Police Officer Christopher Rivera has been knocked out — of the NYPD.
The one-time NYPD highway cop who lodged department charges against a detective who challenged him to a department-authorized boxing match known as a “smoker” has been “dismissed from the department,” the Daily News has learned.
Rivera, 36, was assigned to the Brooklyn Court Section when his termination papers came through, effective April 5. He had been with the department for 11 years.
In 2017, Rivera was arrested for assaulting his girlfriend during National Police Week in Washington, D.C. The NYPD charged him with assaulting someone while off duty, and for being unfit for duty after “consuming an intoxicant.”
After a departmental trial, he was forced to forfeit 30 vacation days and was put on dismissal probation, meaning that if he got into trouble again, he would be fired.
A year earlier, he lodged a complaint against NYPD Detective David Terrell after the Bronx investigator had challenged him to a boxing match.
Terrell was pulled over by Rivera for failing to move over for an emergency vehicle near Bronx Criminal Court on May 2, 2016. Sources with knowledge of the case said that Rivera cursed at Terrell as the two had words during the car stop.
A few hours later, the two ran into each other again, and Terrell recommended they settle their differences at the next “smoker” — a grudge match hosted by the department’s boxing team. Rivera reported the detective to the Internal Affairs Bureau, saying Terrell threatened his life.
Terrell was found guilty of arguing and being discourteous to a fellow officer, and received the exact same penalty that Rivera did for assaulting his girlfriend: one-year dismissal probation and a loss of 30 vacation days.
Critics charge that the heavy-handed penalty against Terrell is just another example of the uneven punishments handed out to officers after department disciplinary hearings in Police Headquarters.
The department is rejiggering its disciplinary procedures after a panel of two former prosecutors and a former judge tasked with reviewing the process found that proceedings need to be more transparent.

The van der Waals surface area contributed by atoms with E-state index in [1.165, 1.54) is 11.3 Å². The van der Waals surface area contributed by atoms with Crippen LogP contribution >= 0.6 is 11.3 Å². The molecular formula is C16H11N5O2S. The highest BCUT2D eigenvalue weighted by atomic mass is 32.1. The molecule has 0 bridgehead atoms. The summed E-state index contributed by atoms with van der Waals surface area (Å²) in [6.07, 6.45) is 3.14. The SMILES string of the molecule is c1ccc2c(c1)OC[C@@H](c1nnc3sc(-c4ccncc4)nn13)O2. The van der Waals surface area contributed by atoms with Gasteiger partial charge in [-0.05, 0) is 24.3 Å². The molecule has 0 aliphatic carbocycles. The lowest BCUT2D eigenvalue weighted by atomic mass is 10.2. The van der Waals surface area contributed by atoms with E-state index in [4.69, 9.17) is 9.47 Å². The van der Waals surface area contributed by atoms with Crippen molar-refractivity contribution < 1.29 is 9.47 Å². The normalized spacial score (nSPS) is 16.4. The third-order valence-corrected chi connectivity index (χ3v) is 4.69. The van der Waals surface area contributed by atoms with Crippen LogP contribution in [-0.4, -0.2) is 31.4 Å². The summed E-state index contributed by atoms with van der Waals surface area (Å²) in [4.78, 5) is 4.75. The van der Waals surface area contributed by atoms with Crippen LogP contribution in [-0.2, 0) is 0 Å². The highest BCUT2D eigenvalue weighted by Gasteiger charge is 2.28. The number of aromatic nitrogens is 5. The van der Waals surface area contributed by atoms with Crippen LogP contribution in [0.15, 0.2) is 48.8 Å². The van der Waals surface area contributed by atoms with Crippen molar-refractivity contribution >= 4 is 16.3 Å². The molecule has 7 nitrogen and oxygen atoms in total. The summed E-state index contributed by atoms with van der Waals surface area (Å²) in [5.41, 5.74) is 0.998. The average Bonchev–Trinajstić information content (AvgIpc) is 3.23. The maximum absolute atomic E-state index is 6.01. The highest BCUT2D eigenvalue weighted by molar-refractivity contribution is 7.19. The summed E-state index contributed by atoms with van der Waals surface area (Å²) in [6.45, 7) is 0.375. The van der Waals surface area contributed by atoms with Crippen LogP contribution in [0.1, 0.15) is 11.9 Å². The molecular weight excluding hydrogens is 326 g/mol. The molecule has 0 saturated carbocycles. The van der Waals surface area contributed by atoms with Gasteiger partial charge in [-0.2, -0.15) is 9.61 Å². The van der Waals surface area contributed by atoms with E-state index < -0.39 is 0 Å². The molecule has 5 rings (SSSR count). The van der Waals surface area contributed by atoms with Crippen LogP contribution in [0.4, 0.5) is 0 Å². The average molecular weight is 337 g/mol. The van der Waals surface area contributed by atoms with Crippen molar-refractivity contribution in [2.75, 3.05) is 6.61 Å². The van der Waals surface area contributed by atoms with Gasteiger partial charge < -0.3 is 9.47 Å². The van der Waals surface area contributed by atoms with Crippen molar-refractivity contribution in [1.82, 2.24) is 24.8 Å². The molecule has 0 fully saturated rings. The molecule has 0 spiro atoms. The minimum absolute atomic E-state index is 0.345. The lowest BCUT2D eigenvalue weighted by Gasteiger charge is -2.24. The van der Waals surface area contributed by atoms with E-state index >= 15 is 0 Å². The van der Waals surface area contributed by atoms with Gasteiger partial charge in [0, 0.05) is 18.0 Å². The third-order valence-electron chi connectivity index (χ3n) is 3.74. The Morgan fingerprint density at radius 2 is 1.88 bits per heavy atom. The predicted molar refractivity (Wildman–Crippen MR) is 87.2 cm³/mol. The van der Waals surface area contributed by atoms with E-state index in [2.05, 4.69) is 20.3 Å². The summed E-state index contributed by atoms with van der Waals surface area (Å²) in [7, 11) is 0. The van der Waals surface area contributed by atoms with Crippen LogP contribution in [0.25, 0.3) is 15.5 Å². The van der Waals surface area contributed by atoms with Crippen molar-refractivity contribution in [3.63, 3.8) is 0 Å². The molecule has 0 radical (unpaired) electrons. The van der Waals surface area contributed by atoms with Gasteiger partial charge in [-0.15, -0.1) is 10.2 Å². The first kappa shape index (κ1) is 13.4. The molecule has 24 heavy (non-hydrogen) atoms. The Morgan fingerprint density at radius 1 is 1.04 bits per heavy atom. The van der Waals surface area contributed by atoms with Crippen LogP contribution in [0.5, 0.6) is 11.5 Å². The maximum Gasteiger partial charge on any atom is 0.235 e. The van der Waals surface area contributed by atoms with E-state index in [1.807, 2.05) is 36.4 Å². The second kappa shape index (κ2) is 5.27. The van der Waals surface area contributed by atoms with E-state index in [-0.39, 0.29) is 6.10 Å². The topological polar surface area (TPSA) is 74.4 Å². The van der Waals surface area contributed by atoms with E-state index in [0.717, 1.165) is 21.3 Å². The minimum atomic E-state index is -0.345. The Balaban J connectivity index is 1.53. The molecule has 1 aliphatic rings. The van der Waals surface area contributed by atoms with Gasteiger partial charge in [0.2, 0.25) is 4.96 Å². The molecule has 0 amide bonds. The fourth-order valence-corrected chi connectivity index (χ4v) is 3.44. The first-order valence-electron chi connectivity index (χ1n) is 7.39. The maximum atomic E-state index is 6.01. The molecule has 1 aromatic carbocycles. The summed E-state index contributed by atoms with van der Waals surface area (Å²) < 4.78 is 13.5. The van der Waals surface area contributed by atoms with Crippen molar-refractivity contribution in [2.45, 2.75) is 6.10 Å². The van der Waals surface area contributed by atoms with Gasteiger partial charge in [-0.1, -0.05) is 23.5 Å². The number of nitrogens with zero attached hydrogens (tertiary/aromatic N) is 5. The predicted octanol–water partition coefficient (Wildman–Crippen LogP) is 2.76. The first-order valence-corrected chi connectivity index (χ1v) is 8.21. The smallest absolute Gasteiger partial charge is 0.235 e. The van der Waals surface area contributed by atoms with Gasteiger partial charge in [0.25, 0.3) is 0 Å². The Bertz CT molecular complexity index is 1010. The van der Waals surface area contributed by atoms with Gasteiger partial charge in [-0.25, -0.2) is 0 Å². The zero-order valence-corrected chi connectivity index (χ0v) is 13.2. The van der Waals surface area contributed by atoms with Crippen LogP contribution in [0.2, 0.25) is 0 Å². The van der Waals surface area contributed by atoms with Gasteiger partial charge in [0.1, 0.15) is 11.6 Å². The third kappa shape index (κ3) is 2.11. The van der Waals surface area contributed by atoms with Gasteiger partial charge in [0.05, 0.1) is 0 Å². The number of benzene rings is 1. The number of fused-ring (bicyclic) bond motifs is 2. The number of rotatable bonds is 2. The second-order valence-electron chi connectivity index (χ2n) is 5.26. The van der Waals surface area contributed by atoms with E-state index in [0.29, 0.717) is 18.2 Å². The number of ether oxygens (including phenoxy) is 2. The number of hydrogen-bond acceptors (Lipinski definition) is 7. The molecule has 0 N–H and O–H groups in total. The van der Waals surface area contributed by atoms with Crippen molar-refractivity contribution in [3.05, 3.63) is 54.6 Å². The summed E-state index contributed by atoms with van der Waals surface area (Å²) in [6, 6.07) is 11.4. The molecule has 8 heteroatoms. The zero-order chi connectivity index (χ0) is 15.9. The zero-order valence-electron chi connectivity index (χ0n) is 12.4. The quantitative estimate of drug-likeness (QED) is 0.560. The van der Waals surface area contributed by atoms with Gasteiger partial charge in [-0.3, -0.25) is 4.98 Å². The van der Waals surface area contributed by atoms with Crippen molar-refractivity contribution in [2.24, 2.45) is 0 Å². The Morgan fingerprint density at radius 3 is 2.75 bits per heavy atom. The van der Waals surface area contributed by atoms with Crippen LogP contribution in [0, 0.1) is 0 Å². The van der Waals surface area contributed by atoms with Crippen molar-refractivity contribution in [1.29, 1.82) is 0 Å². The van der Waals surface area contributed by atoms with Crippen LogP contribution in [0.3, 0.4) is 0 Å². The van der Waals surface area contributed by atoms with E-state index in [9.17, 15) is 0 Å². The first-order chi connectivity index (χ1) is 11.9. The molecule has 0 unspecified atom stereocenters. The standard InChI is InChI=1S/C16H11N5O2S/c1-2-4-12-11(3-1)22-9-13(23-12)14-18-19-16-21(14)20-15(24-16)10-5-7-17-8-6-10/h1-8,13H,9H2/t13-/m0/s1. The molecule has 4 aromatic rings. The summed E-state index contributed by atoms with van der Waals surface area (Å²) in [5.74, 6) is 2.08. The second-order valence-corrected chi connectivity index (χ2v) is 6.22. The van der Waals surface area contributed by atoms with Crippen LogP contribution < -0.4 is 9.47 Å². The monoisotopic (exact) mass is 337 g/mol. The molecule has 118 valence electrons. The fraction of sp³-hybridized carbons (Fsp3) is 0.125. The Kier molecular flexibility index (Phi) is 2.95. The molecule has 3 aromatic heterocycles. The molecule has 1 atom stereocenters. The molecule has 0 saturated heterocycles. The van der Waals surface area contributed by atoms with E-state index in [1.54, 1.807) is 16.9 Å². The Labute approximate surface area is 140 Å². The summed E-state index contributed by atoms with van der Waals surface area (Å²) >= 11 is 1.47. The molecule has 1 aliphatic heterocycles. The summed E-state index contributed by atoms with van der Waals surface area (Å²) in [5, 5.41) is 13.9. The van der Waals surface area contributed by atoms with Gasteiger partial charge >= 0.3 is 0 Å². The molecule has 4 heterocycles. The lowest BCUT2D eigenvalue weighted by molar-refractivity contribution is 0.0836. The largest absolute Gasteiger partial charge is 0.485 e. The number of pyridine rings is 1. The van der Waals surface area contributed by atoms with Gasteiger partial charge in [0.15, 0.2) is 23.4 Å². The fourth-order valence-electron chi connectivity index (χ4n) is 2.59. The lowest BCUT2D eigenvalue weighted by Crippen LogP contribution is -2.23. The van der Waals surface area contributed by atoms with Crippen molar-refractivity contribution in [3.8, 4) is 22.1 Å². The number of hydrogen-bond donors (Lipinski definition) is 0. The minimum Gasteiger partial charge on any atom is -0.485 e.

The NYPD gave scant details about why Rivera was dismissed. Paperwork acquired by the Daily News simply states he was given the boot “pursuant to the powers vested by the police commissioner.”
Police sources said he was already on dismissal probation, and he was charged with failing to remain at the scene after being involved in a motor vehicle collision, failing to prepare a report of a motor vehicle accident after striking another, and making misleading statements during an interview with NYPD investigators.
The department routinely denies divulging disciplinary findings, citing Section 50-A of the state’s Civil Rights Law that prevents the public release of information about police disciplinary actions unless ordered by a judge. Calls to Rivera for comment were also not returned. Terrell’s attorney Eric Sanders also said Rivera was dismissed after making false statements following a motor vehicle accident.
“We knew about the false statements that led to his termination before Terrell’s departmental trial, but we were denied access under the department’s interpretation of 50-A,” Sanders said. “Now that another department dirty little secret is out, it’s time for the police commissioner to reverse the findings against Terrell as they relate to Rivera’s false testimony and dismiss all charges forthwith.”
Terrell has been sued multiple times on allegations of making false arrests and roughing people up after he was accused of threatening a victim into naming teenager Pedro Hernandez as a suspect in a 2015 shooting.
Hernandez — who spent more than a year at Rikers Island on an unrelated gun charge because he was unable to pay $100,000 bail — became a poster boy for bail reform as a result.